A divorce involves dividing everything you and your spouse built together. This goes for cash, property and even time with children. However, not all property division is created equal. Since state laws dictate who gets what, it may be helpful to learn about the two models most often used. Armed with this knowledge, you may then know better what to expect.
Marital Property Versus Separate Property
Before understanding how courts divide property, you first need to understand what falls into the category. Most states break property into two categories: marital versus separate. When it comes to dividing things, the court will only address marital property. This is everything accumulated by the couple during the marriage. Things such as joint bank accounts, vehicles and real estate all count as property. Likewise, everything a spouse comes into the marriage already owning is considered separate property. A bank account that is pre-owned counts as separate, only if marital funds are not comingled. Once they are, it becomes marital property. Whether it passed to a spouse before or during the marriage, an inheritance is not marital property unless it is deposited into a joint marital account.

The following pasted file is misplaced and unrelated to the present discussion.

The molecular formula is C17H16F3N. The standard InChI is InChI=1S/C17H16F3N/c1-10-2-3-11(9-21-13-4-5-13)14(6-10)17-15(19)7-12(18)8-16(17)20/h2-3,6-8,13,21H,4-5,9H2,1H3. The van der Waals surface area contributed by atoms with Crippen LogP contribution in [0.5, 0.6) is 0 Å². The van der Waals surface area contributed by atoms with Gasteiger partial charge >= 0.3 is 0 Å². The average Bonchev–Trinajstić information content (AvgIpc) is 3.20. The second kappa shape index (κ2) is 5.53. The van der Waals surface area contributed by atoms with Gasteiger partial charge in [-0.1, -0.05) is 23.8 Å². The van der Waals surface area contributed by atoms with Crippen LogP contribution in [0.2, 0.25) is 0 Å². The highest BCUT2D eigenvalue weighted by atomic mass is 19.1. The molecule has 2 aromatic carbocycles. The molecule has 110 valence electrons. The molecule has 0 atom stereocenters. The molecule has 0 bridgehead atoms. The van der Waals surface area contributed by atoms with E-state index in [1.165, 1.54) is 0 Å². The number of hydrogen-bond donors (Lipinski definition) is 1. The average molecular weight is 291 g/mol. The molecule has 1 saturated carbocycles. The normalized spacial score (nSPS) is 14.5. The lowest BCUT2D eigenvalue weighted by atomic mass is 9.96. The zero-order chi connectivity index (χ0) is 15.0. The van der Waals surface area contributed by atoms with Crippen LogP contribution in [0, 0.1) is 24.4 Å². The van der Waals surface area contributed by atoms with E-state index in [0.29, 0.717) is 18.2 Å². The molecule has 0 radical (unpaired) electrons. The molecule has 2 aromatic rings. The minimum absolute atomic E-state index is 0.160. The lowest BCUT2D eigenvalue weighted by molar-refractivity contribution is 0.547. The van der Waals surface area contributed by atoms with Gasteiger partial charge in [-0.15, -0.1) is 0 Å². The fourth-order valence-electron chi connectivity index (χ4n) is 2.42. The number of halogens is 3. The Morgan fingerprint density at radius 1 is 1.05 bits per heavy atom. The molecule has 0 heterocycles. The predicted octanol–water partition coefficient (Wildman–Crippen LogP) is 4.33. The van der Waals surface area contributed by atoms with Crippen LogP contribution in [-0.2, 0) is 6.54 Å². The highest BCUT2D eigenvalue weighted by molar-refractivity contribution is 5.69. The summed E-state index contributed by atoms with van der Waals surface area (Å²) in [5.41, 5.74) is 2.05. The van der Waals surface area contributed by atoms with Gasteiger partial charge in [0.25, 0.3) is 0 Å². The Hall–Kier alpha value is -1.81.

Equal Versus Equitable Division
The states set guidelines for how judges will divide your marital property. The first way is splitting things equally. This means that each spouse gets approximately half of all property and assets. Some states subscribe to an equitable distribution method. In this type of situation, a judge may look at factors in the marriage to determine who gets what. It is considered to be fairer because it takes into account things such as:
- A stay-at-home spouse’s contribution to the marriage
- Who may have caused the demise of the marriage
- Whether one spouse has more separate property than the other
- The support of the spouses for each other
Debt and Division
Many couples not only accumulate money and assets but also debt during their relationship. So how does the court decide how to divide the debt? Typically, a judge will give each spouse a proportionate share of the debt and the assets. In an equal split state, it means each gets to carry half the debt. In an equitable distribution state, the ratios are usually also maintained. The exception is whether one spouse grossly mismanaged marital funds and racked up more of the debt. If so, that spouse typically becomes responsible for all of it.
Hiring a divorce lawyer at the onset of divorce can save you frustration and stress over how money gets divided. An attorney can manage expectations of the process to come.